The flow model feature analysis encourages other investigations. For example, each class of counterfeiter will likely have different values of each variable (that is, both the production rate and pass frequency are likely higher for the professional than for the opportunist), and this affects where and how deterrence and enforcement measures are optimally applied. Thus, the flow model not only can provide a quantitative basis for deciding on and supporting features to develop, but it can serve as a means for directing research into the values of critical parameter values.
In particular, it would seem appropriate for the Bureau of Engraving and Printing (BEP) to engage in a series of largescale fieldlike experiments in order to understand the “detectability” of various existing and proposed features.
The committee also observes that the model makes it obvious that machine authentication affects counterfeit flows only via culling in the banking system (given by the variable β). While counterfeit notes may pass through (and be rejected by) machine readers a number of times during circulation, these are almost always returned to the holder and remain in circulation until removed by a human or culled in the banking system. Therefore, machine readers only weakly affect r or h.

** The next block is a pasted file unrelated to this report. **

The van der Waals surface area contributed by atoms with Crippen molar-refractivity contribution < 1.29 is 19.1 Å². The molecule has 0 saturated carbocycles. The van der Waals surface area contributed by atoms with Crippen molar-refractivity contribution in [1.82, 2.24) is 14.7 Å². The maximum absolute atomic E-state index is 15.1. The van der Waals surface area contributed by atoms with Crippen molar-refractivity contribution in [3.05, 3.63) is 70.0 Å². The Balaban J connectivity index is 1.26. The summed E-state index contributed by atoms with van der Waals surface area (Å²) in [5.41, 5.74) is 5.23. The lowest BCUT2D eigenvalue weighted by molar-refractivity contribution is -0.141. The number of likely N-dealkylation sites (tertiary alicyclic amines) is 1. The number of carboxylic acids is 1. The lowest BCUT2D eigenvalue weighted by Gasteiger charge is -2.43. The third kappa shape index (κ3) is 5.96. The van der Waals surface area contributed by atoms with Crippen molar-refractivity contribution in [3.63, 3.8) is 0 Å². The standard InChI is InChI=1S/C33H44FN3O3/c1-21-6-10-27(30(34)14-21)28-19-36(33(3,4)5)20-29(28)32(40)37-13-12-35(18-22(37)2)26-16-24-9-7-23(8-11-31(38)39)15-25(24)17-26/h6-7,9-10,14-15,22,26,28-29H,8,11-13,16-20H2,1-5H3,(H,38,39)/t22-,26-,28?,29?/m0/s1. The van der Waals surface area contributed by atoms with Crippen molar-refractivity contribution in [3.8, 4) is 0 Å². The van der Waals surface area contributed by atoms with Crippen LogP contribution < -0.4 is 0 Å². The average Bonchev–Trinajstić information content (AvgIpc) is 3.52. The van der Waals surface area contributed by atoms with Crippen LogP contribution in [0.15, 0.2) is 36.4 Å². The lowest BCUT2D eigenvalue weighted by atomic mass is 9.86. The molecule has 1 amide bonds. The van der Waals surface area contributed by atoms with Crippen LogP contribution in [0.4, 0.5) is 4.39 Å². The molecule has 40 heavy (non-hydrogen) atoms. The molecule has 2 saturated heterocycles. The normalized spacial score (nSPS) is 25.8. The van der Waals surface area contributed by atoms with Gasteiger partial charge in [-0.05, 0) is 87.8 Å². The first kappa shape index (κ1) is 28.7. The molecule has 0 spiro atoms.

Finally, it should be clear that the hypothetical example presented in this appendix should not be interpreted to mean that the committee is suggesting that a single, dominant feature by itself would deter counterfeiting. The whole purpose of presenting a modeling approach is to provide a framework within which the effectiveness of combinations of features can be assessed in a consistent manner.